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Natural Hazards

, Volume 34, Issue 2, pp 231–262 | Cite as

Effects of Volcanic Ash on Computers and Electronic Equipment

  • K. D. Gordon
  • J. W. Cole
  • M. D. Rosenberg
  • D. M. Johnston
Article

Abstract

Computers and electronic equipment are an important component of the infrastructure of our modern environment. It is therefore essential that we know the effects of volcanic ash on such equipment. This paper presents the results of a pilot study to test computers and cooling fans in an ash-charged environment to assess their vulnerability. In the experiment, ash was poured on to computers and cooling fans in a sealed 0.216 m3 perspex box, with the effects on both the ash and the equipment monitored. Three different types of ash (1996 Ruapehu andesitic ash, Sakurajima andesitic ash and Kaharoa rhyolitic ash) were used in the experiments.

In the first experiment each type of ash was photographed by Scanning Electron Microscope (SEM), then passed through the bearing unit of a cooling fan and photographed again afterwards. The bearings within the cooling fan continued to work even after 720 h of testing and there was no significant abrasion of the fan-shaft bearing. The ash was however fragmented, suggesting that the brittle ash shattered to fine ‘dust’, which caused significantly less abrasion to the bearings or shaft than expected. Three computers were then tested in the sealed box. Ash was introduced at increasing rates to simulate catastrophic entry of ash into a work environment, and computers were tested throughout using the BURNIN® testing programme. Failure times ranged from 100 to 150 h; most failures occurring when humidity was increased by spraying water mist into the airflow. If dried out the computers continued to operate again if failure was not catastrophic. Card slot edge connectors proved to be one of the weakest links, as a bridge of ash formed across the gap. They were also subject to abrasion with some of the gold plating being removed. This did not however cause operating difficulties.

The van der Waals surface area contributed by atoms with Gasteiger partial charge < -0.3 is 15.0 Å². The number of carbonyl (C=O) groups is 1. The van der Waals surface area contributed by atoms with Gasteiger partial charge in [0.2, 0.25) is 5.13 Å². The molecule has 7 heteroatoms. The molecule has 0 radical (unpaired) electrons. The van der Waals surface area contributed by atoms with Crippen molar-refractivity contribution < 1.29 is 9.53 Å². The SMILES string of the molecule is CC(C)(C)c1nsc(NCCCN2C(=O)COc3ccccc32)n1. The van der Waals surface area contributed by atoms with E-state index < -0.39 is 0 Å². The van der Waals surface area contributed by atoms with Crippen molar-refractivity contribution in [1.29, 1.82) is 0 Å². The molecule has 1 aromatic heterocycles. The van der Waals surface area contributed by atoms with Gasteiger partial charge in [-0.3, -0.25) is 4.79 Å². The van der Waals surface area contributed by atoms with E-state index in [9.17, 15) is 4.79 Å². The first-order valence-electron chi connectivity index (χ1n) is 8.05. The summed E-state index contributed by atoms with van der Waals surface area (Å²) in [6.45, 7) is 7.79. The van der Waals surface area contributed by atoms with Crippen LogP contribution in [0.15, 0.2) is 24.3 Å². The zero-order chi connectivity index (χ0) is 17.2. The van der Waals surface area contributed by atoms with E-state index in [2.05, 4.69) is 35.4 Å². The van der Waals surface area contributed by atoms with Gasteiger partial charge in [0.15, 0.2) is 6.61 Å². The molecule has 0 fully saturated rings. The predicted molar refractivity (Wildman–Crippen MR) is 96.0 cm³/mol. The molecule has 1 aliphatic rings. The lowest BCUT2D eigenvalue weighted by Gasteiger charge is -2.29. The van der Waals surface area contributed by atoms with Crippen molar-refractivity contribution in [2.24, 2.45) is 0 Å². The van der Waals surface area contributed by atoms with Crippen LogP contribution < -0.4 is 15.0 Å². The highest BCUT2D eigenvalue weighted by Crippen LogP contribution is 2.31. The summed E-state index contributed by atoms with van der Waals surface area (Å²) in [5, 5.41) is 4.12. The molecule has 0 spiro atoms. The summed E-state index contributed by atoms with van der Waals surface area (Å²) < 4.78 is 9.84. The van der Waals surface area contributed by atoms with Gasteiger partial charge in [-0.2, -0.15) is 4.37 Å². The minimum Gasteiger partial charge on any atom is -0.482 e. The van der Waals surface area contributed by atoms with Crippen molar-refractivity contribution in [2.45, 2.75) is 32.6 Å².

The conclusions are that computers are more resilient than originally thought, unless the ash is moist. Simple ‘low-tech’ procedures should be adequate to protect computers from small amounts of dry and moist ash contamination.

Keywords

volcanic ash computers cooling fans testing mitigation 

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Copyright information

© Springer 2005

Authors and Affiliations

  • K. D. Gordon
    • 1
  • J. W. Cole
    • 1
  • M. D. Rosenberg
    • 2
  • D. M. Johnston
    • 3
  1. 1.Natural Hazard Research CentreUniversity of CanterburyChristchurchNew Zealand
  2. 2.Wairakei Research CentreInstitute of Geological and Nuclear SciencesTaupoNew Zealand
  3. 3.Gracefield Research CentreInstitute of Geological and Nuclear SciencesLower HuttNew Zealand

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